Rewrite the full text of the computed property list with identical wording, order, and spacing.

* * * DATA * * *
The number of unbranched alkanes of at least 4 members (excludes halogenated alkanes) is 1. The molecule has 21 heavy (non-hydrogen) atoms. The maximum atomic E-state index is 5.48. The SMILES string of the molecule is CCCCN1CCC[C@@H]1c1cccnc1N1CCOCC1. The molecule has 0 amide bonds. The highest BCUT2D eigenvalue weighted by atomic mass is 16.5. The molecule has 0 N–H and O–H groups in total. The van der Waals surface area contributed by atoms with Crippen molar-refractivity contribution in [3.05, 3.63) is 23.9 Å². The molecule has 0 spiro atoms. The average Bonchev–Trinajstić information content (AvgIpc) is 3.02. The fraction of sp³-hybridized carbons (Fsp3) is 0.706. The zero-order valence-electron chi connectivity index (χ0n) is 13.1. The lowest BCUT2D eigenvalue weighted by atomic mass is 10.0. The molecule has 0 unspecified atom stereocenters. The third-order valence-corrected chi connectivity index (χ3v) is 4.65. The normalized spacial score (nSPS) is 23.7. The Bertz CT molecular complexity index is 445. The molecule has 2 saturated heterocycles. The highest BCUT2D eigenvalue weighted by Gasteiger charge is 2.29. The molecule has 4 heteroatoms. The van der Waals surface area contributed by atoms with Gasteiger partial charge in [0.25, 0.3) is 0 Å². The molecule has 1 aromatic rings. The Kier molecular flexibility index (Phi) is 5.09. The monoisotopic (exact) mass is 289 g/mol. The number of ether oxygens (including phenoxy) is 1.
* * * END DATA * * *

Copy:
The number of unbranched alkanes of at least 4 members (excludes halogenated alkanes) is 1. The molecule has 21 heavy (non-hydrogen) atoms. The maximum atomic E-state index is 5.48. The SMILES string of the molecule is CCCCN1CCC[C@@H]1c1cccnc1N1CCOCC1. The molecule has 0 amide bonds. The highest BCUT2D eigenvalue weighted by atomic mass is 16.5. The molecule has 0 N–H and O–H groups in total. The van der Waals surface area contributed by atoms with Crippen molar-refractivity contribution in [3.05, 3.63) is 23.9 Å². The molecule has 0 spiro atoms. The average Bonchev–Trinajstić information content (AvgIpc) is 3.02. The fraction of sp³-hybridized carbons (Fsp3) is 0.706. The zero-order valence-electron chi connectivity index (χ0n) is 13.1. The lowest BCUT2D eigenvalue weighted by atomic mass is 10.0. The molecule has 0 unspecified atom stereocenters. The third-order valence-corrected chi connectivity index (χ3v) is 4.65. The normalized spacial score (nSPS) is 23.7. The Bertz CT molecular complexity index is 445. The molecule has 2 saturated heterocycles. The highest BCUT2D eigenvalue weighted by Gasteiger charge is 2.29. The molecule has 4 heteroatoms. The van der Waals surface area contributed by atoms with Gasteiger partial charge in [0.25, 0.3) is 0 Å². The molecule has 1 aromatic rings. The Kier molecular flexibility index (Phi) is 5.09. The monoisotopic (exact) mass is 289 g/mol. The number of ether oxygens (including phenoxy) is 1.